Ordinarily, a model release document gives the photographer the right to publish any photos of other property or people. The length of the document can range from a paragraph to a full-blown contract with complex terms and conditions, full details as to the rights of both parties, and the consequences for a breach of the contract. The details of the contract, and the degree of complexity used to draft it, wholly depend on what you and the other parties have agreed to. It’s advisable that you have a contract attorney draw this up for you so that you can make sure it’s legally effective.
Keep in mind, their verbal promise will not be sufficient to hold up in court. A party might tell you over and over again that they permit to the photos being used, but if one party changes his or her mind for no other reason than a change of heart, you’ll struggle to find a legal leg to stand on. The moral of the story: Have everything in writing. Any indication, whether it’s in a formal contract, a casual email or a post-it note – something written is better than nothing. Otherwise it’s your word against theirs, and a court will more often than not decide against the party using the photos without express permission.
Is it compulsory to use a model release?
While there are no precise rules that spell out when a model release is required, in Australia, it is not necessary for photographers to use them. Having said that, if you’re planning on selling or leasing a photo, such as for a magazine, website, catalogue or otherwise, it is required you have a model release to lower the risk.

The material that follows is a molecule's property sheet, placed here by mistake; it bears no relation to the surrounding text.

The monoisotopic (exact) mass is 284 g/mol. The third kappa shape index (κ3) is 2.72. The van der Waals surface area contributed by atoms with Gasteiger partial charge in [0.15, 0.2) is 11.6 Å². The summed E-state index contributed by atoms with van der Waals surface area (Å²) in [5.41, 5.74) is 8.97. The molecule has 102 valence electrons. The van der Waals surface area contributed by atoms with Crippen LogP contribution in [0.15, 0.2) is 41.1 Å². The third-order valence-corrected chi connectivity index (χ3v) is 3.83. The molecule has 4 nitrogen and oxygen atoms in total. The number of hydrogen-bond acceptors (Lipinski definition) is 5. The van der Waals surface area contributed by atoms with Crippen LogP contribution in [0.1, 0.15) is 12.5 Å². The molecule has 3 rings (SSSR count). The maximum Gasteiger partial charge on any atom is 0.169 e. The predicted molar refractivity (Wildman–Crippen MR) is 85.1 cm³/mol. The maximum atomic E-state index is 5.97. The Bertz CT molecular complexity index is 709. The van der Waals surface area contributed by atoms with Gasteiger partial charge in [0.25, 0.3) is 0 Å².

If, however, your photo is to be used in some sort of educational context, such as in a journal, industry newsletter, newspaper or otherwise, typically a model release won’t be required due to the educational and informative nature of the photo.
What if I sell my photos to a person planning to use them in an educational magazine?
Since you are still planning to sell the photos and make a profit in this manner, you will still have to obtain a model release for this use of the photos.
Are the rules the same if the person is famous?
Does it make a difference if you’re snapping a celebrity or public figurehead? Celebrities, in some cases, have even less of a right to privacy, but, normally, the same rule will apply: If you are providing the photo to a local paper or online columnist as part of a story, you won’t need a model release, but if the photo is being used in advertisements for a business, you will need one.
Where can I get a model release?
The Arts Law Centre of Australia has a model release that you can use that is quite comprehensive. If you’re unsure whether your use of your photos is legal or not, contact LegalVision on 1300 544 755 and speak with one of our qualified contract solicitors to get the best quality legal advice at an affordable fixed-fee.
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